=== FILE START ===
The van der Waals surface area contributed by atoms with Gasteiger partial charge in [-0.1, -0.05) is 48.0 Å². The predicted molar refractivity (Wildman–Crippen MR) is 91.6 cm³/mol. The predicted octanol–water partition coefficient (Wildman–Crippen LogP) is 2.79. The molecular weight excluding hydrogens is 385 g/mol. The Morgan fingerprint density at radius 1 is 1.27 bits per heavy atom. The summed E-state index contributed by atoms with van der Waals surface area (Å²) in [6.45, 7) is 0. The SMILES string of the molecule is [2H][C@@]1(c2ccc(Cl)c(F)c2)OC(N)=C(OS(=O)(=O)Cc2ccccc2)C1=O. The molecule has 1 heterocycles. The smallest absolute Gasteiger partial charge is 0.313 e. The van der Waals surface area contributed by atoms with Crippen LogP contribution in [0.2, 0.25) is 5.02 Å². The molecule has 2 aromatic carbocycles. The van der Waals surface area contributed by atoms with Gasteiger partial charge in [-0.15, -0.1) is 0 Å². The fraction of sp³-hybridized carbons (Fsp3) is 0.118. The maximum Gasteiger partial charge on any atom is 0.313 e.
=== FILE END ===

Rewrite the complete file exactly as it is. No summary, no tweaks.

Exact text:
The van der Waals surface area contributed by atoms with Gasteiger partial charge in [-0.1, -0.05) is 48.0 Å². The predicted molar refractivity (Wildman–Crippen MR) is 91.6 cm³/mol. The predicted octanol–water partition coefficient (Wildman–Crippen LogP) is 2.79. The molecular weight excluding hydrogens is 385 g/mol. The Morgan fingerprint density at radius 1 is 1.27 bits per heavy atom. The summed E-state index contributed by atoms with van der Waals surface area (Å²) in [6.45, 7) is 0. The SMILES string of the molecule is [2H][C@@]1(c2ccc(Cl)c(F)c2)OC(N)=C(OS(=O)(=O)Cc2ccccc2)C1=O. The molecule has 1 heterocycles. The smallest absolute Gasteiger partial charge is 0.313 e. The van der Waals surface area contributed by atoms with Crippen LogP contribution in [0.2, 0.25) is 5.02 Å². The molecule has 2 aromatic carbocycles. The van der Waals surface area contributed by atoms with Gasteiger partial charge in [-0.15, -0.1) is 0 Å². The fraction of sp³-hybridized carbons (Fsp3) is 0.118. The maximum Gasteiger partial charge on any atom is 0.313 e.